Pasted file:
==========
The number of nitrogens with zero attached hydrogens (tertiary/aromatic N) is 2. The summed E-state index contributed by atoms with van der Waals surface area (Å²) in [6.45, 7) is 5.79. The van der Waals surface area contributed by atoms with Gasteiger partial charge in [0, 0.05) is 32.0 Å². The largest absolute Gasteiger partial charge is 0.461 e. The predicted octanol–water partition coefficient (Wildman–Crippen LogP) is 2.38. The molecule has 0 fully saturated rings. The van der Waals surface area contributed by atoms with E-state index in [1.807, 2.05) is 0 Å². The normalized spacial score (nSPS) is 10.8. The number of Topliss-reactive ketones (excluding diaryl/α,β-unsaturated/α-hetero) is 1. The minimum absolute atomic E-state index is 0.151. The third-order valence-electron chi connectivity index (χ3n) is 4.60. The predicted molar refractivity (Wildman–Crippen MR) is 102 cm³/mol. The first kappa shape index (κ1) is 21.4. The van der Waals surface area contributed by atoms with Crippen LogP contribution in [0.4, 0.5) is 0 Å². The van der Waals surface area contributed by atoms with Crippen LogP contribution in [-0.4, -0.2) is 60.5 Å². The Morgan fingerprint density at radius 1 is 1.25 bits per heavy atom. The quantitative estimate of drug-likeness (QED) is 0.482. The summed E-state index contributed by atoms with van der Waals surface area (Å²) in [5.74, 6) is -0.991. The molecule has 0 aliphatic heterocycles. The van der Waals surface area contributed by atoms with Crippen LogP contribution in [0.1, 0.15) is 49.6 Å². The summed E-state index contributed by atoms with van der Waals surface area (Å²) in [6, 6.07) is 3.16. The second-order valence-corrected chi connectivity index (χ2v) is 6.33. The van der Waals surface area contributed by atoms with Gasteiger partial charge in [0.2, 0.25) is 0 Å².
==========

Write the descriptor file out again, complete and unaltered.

The number of nitrogens with zero attached hydrogens (tertiary/aromatic N) is 2. The summed E-state index contributed by atoms with van der Waals surface area (Å²) in [6.45, 7) is 5.79. The van der Waals surface area contributed by atoms with Gasteiger partial charge in [0, 0.05) is 32.0 Å². The largest absolute Gasteiger partial charge is 0.461 e. The predicted octanol–water partition coefficient (Wildman–Crippen LogP) is 2.38. The molecule has 0 fully saturated rings. The van der Waals surface area contributed by atoms with E-state index in [1.807, 2.05) is 0 Å². The normalized spacial score (nSPS) is 10.8. The number of Topliss-reactive ketones (excluding diaryl/α,β-unsaturated/α-hetero) is 1. The minimum absolute atomic E-state index is 0.151. The third-order valence-electron chi connectivity index (χ3n) is 4.60. The predicted molar refractivity (Wildman–Crippen MR) is 102 cm³/mol. The first kappa shape index (κ1) is 21.4. The van der Waals surface area contributed by atoms with Crippen LogP contribution in [0.4, 0.5) is 0 Å². The van der Waals surface area contributed by atoms with Crippen LogP contribution in [-0.4, -0.2) is 60.5 Å². The Morgan fingerprint density at radius 1 is 1.25 bits per heavy atom. The quantitative estimate of drug-likeness (QED) is 0.482. The summed E-state index contributed by atoms with van der Waals surface area (Å²) in [5.74, 6) is -0.991. The molecule has 0 aliphatic heterocycles. The van der Waals surface area contributed by atoms with Crippen LogP contribution in [0.1, 0.15) is 49.6 Å². The summed E-state index contributed by atoms with van der Waals surface area (Å²) in [6, 6.07) is 3.16. The second-order valence-corrected chi connectivity index (χ2v) is 6.33. The van der Waals surface area contributed by atoms with Gasteiger partial charge in [0.2, 0.25) is 0 Å².